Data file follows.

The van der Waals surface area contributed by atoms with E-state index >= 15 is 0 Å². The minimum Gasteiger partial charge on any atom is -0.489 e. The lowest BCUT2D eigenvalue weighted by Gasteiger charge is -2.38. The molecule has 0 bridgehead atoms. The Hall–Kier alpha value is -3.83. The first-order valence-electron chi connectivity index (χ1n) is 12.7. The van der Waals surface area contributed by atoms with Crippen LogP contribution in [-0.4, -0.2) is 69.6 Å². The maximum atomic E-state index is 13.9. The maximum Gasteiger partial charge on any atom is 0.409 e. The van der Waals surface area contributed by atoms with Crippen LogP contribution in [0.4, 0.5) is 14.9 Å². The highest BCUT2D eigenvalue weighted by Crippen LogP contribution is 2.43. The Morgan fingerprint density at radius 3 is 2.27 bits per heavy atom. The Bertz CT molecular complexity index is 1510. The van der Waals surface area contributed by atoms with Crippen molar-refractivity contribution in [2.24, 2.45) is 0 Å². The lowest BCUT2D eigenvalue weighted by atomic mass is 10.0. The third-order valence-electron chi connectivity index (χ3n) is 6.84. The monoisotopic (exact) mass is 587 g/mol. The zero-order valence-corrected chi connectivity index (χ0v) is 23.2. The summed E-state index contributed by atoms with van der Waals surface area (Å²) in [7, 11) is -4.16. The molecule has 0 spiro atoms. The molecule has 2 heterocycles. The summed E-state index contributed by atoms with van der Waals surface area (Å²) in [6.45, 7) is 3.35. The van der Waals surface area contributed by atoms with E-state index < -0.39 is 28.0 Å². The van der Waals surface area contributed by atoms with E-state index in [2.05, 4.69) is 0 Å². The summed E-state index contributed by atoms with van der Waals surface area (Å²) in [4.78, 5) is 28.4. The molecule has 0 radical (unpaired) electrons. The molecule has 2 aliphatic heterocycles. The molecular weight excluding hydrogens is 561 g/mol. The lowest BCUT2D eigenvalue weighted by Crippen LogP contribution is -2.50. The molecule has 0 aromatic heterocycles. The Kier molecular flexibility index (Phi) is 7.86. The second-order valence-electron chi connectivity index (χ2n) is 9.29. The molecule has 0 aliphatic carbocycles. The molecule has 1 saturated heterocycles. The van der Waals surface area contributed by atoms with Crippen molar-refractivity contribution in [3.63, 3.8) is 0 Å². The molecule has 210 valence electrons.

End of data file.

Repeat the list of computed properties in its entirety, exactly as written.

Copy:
The van der Waals surface area contributed by atoms with E-state index >= 15 is 0 Å². The minimum Gasteiger partial charge on any atom is -0.489 e. The lowest BCUT2D eigenvalue weighted by Gasteiger charge is -2.38. The molecule has 0 bridgehead atoms. The Hall–Kier alpha value is -3.83. The first-order valence-electron chi connectivity index (χ1n) is 12.7. The van der Waals surface area contributed by atoms with Crippen LogP contribution in [-0.4, -0.2) is 69.6 Å². The maximum atomic E-state index is 13.9. The maximum Gasteiger partial charge on any atom is 0.409 e. The van der Waals surface area contributed by atoms with Crippen LogP contribution in [0.4, 0.5) is 14.9 Å². The highest BCUT2D eigenvalue weighted by Crippen LogP contribution is 2.43. The Morgan fingerprint density at radius 3 is 2.27 bits per heavy atom. The Bertz CT molecular complexity index is 1510. The van der Waals surface area contributed by atoms with Crippen molar-refractivity contribution in [2.24, 2.45) is 0 Å². The lowest BCUT2D eigenvalue weighted by atomic mass is 10.0. The third-order valence-electron chi connectivity index (χ3n) is 6.84. The monoisotopic (exact) mass is 587 g/mol. The zero-order valence-corrected chi connectivity index (χ0v) is 23.2. The summed E-state index contributed by atoms with van der Waals surface area (Å²) in [7, 11) is -4.16. The molecule has 0 spiro atoms. The molecule has 2 heterocycles. The summed E-state index contributed by atoms with van der Waals surface area (Å²) in [6.45, 7) is 3.35. The van der Waals surface area contributed by atoms with E-state index < -0.39 is 28.0 Å². The van der Waals surface area contributed by atoms with E-state index in [2.05, 4.69) is 0 Å². The summed E-state index contributed by atoms with van der Waals surface area (Å²) in [4.78, 5) is 28.4. The molecule has 0 radical (unpaired) electrons. The molecule has 2 aliphatic heterocycles. The molecular weight excluding hydrogens is 561 g/mol. The lowest BCUT2D eigenvalue weighted by Crippen LogP contribution is -2.50. The molecule has 0 aromatic heterocycles. The Kier molecular flexibility index (Phi) is 7.86. The second-order valence-electron chi connectivity index (χ2n) is 9.29. The molecule has 0 aliphatic carbocycles. The molecule has 1 saturated heterocycles. The van der Waals surface area contributed by atoms with Crippen molar-refractivity contribution in [3.63, 3.8) is 0 Å². The molecule has 210 valence electrons.